Democrats in New Jersey make up the political majority of the Garden State. Some members of the party including New Jersey State Senator Paul Sarlo are pushing for a casino expansion measure to be on the 2016 ballot. The bill, if passed, would remove restrictions on which New Jersey jurisdictions casinos can be located.
Currently, casinos can only operate in the seaside town of Atlantic City. If the measure makes the ballot and passes a vote of New Jersey residents, the state’s constitution would need to be amended.
Senator Sarlo thinks that lessening regulations on where casinos can operate will counteract the loss of revenues from gaming that the New Jersey State Treasury has unfortunately grown accustomed to seeing.
In an interview with Bloomberg.com, Senator Sarlo explained why the state must eliminate restrictions on casino locations.
“The only way we’re going to be able to compete with surrounding states and provide a meaningful amount of dollars to Atlantic City is to expand gambling to the North Jersey market.”
While talks of casino expansion increase, Atlantic City struggles
Atlantic City casinos are in trouble. In 2014 alone, four out of the twelve casinos located in Atlantic City shut their doors. With the expansion of legal gambling in surrounding states like New York and Pennsylvania, east coasters no longer need to travel to Atlantic City to gamble.
The list of closed casinos includes Showboat, Revel, Trump Plaza and The Atlantic Club. The casino closures were accompanied by roughly 8,000 lost jobs. With one third of Atlantic City’s population living in poverty, Republican Governor Chris Christie – initially against New Jersey casino expansion – has agreed that this might be the only solution to revive the state’s gaming interests. Historically New Jersey has counted on gaming as a large source of tax revenues.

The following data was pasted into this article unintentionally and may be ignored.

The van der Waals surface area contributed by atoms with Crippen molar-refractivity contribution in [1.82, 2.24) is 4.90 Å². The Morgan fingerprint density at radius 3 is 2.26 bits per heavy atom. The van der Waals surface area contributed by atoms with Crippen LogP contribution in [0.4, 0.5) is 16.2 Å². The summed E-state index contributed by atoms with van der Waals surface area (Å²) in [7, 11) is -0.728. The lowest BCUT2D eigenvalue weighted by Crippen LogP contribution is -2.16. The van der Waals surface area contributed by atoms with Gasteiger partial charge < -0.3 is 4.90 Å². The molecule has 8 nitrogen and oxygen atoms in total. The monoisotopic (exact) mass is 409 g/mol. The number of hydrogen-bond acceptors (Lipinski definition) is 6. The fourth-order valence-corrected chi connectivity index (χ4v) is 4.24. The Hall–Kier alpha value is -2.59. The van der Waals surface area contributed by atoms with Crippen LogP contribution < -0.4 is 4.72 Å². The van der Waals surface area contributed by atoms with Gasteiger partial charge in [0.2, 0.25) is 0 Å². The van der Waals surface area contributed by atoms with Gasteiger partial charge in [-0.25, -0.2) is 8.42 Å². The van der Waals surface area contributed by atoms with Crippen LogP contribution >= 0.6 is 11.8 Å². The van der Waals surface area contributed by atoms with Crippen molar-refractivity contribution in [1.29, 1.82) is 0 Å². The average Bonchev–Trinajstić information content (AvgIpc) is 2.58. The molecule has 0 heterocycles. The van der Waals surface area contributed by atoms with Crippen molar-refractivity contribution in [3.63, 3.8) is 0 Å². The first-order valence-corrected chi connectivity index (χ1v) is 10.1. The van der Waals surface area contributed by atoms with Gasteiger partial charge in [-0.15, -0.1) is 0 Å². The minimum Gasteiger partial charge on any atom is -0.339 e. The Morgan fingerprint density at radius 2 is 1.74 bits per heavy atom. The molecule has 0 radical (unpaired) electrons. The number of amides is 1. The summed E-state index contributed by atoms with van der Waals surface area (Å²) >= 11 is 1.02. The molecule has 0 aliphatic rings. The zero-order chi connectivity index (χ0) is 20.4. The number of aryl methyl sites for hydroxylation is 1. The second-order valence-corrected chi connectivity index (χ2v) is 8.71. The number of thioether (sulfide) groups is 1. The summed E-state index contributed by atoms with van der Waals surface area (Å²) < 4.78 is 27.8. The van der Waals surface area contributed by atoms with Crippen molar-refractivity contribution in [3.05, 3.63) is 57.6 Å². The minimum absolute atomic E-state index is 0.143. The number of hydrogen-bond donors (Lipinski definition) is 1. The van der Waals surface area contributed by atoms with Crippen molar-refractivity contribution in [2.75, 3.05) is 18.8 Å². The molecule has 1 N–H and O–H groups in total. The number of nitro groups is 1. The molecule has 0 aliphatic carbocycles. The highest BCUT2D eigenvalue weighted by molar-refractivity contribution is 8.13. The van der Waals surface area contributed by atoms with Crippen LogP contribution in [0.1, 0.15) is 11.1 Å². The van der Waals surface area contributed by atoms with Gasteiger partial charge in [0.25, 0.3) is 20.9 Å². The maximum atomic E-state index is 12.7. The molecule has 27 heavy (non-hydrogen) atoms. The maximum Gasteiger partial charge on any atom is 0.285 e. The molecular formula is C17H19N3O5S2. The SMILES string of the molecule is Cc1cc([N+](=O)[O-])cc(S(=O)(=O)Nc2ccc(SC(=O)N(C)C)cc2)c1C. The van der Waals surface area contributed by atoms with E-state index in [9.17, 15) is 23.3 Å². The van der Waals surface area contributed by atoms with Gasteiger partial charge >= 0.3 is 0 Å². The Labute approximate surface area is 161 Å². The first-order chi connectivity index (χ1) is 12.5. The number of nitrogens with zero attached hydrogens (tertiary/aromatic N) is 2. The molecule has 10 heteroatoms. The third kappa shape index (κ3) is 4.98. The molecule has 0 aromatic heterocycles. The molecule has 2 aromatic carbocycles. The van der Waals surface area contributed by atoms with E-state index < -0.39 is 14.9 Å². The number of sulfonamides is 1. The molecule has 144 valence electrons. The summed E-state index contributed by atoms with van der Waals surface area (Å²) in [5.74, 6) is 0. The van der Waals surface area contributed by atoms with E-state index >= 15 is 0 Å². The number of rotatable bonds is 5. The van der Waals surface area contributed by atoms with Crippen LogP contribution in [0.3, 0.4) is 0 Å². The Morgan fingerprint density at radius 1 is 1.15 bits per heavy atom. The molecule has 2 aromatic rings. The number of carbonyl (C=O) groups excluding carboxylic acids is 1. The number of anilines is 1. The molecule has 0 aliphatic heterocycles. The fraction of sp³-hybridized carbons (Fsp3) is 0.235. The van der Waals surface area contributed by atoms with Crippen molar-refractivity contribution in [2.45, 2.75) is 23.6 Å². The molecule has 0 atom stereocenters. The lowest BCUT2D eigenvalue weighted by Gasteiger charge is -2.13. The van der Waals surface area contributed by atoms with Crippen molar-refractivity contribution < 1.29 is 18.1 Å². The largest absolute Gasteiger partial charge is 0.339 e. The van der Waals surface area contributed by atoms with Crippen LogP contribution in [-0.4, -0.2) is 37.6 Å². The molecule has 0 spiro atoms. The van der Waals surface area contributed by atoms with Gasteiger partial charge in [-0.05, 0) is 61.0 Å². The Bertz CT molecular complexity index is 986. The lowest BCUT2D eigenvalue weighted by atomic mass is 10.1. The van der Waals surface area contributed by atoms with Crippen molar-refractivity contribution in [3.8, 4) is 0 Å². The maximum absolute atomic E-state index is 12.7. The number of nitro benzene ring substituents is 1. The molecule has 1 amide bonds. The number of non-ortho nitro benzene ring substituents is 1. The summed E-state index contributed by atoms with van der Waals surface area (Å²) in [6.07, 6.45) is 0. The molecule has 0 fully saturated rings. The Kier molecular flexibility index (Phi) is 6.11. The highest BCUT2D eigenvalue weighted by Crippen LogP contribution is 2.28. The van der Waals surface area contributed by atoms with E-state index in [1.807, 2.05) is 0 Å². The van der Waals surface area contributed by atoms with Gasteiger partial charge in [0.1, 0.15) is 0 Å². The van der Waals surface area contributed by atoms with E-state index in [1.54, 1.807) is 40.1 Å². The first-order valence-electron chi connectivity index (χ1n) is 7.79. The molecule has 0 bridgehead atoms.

With a possible amendment change to the state’s constitution incoming, many residents are worried. Some believe that expanding gambling statewide will lead to the end of Atlantic City. Although casino closures in 2014 did give a slight boost in profits to the remaining casinos, Wall Street firm Moody’s Investors Service predicts that still won’t be enough to prevent additional casinos from closing.
In an article on NJHerald.com, a Moody’s representative explained that the oversaturated market will continue to cause problems for the city:
“We expect increased competition will keep the heat on incumbents, and that [the] number of casinos in Atlantic City will likely continue to shrink. We expect more casino closures to occur in Atlantic City as some struggle to grow their business and face additional competition.”
The impact of casinos in North Jersey
Although it’s impossible to predict how many casinos may close over the next few years, the future of casinos in Atlantic City is grim. Locals in Northern New Jersey will almost certainly make fewer trips to Atlantic City if they have casinos in their backyards.
Atlantic City’s reliance on New Yorkers and Pennsylvanians is also a huge problem. The expansion of gambling in those neighboring states has taken a huge number of would-be-tourists away from Atlantic City and keeping them closer to home.
The New Jersey gaming expansion could act as a way for the state to compete for gambling dollars from surrounding areas again. This is especially so in the case of New York City where the competition for Atlantic City comes primarily from “racinos” – racetracks which can only offer gaming machines and thus don’t offer the variety of games a full-fledged casino can.
Ultimately, every North Eastern state with legal gambling will be affected if the casino expansion amendment passes. Only time will tell if New Jersey’s risk will further hurt Atlantic City or if will simply make the state more competitive in the region as a whole.